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Governor approves state funds to keep National Guard working, Labor Department awards grant to create recovery jobs

DENVER — Tuesday, Oct. 1, 2013 — Gov. John Hickenlooper announced today he authorized the use of state funds to keep Colorado National Guard members who won’t be paid during the federal government shutdown working on flood recovery.


“We can’t afford to lose one day in rebuilding areas destroyed or damaged by the floods,” Hickenlooper said. “Our National Guard troops are an invaluable part of the team working on the recovery. We need them to stay on the job.”


The state will pay the costs of the National Guard with the hope of recovering 75 percent of the expense from the Federal Emergency Management Agency (FEMA). The state and local governments will pay the remaining 25 percent to help ensure that recovery work continues without interruption.


Also today, the U.S. Department of Labor awarded a National Emergency Grant to the Colorado Department of Labor and Employment for up to $4.6 million with $2.3 million released initially. The grant will create about 230 temporary jobs for eligible individuals to assist with cleanup and recovery efforts.


The governor and Chief Recovery Officer Jerre Stead announced a handful of other updates today:

  • U.S. 34 between Greeley and Kersey and U.S. 34 between County Road 27 and the Dam Store will reopen today or Thursday morning. 16 of 31 (52 percent) of impacted roadways are now open.

  • 15 of 17 counties impacted by flooding are now approved for individual assistance from FEMA. Register with FEMA by phone at 800-621-FEMA (3362). Call center hours are 5 a.m. to 8 p.m., MST, seven days a week. Or register online at www.DisasterAssistance.gov.

  • FEMA has approved $33.9 million so far for individual assistance.

  • The Small Business Administration has approved $1.4 million for disaster assistance.

  • There are more than 1,200 FEMA personnel on the ground in Colorado.

  • 33 school districts received extensions this month for their official count day.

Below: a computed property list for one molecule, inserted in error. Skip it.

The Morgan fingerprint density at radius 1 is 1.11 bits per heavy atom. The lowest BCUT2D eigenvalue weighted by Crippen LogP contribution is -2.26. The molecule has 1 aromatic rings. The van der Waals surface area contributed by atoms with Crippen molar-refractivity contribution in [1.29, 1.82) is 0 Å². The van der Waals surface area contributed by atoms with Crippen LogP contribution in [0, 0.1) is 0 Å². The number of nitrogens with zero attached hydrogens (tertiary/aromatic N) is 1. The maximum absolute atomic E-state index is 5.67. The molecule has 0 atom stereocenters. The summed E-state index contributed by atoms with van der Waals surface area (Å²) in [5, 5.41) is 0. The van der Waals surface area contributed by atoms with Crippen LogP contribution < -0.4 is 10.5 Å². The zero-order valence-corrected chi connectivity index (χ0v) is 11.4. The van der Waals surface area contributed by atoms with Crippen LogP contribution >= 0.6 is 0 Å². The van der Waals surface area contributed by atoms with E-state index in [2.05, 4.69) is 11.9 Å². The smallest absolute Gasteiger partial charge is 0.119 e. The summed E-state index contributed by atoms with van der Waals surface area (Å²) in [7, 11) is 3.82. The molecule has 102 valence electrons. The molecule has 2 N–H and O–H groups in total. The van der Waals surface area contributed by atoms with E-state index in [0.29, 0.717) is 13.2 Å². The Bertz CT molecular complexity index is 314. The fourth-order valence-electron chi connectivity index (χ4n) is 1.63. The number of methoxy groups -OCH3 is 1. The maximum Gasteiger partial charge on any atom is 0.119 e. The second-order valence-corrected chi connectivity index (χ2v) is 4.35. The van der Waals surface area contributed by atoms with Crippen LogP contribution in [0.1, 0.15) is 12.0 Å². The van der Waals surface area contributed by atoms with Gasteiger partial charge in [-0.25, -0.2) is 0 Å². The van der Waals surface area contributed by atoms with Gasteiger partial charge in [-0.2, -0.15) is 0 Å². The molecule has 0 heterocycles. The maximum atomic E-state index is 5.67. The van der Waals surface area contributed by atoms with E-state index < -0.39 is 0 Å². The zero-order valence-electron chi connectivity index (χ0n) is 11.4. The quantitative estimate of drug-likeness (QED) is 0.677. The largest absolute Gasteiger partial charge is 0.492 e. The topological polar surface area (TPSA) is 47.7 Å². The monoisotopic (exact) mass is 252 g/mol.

• Federal reimbursements will not count toward the state or local government’s fiscal year spending limits under TABOR.


“We needed quick response and we are getting quick response,” Stead said. “All levels of government and impacted communities share a strong desire to rebuild quickly. Our focus continues to be on repairing as much as possible by the time winter arrives.”


Stead, with the support of his Englewood-based company IHS Inc., put together a small team to coordinate and sequence all activities related to the flood recovery. This week, the recovery team is selecting a firm to help build a rigorous reporting and action planning process. This process will span recovery efforts in the areas of Infrastructure, Individuals, Communities, Economic and Environment.


Important to the short-term success of this effort is the review all policies and regulations to see how the state can speed up the recovery. For example, the Department of Natural Resources suspended two mining-related rules to reduce the time it takes to get materials to rebuild roads and bridges.


Specifically, one rule change allows for a shorter period to obtain necessary permits to extract construction materials. The current time is 20 days; the approved suspension will allow operators to obtain a permit in one to three days. The second rule change relaxes the processing time when operators seek technical revisions or amendments to permits -- particularly where emergency actions are necessary to remediate flooding impacts and to protect public health, safety and the environment -- to as little as one day with verbal approval from the current wait of 30 to 90 days.


Stead’s team is also working with the Colorado Office of Emergency Management to finalize the process for allocating $91.5 million in state funds designated so far for response and recovery.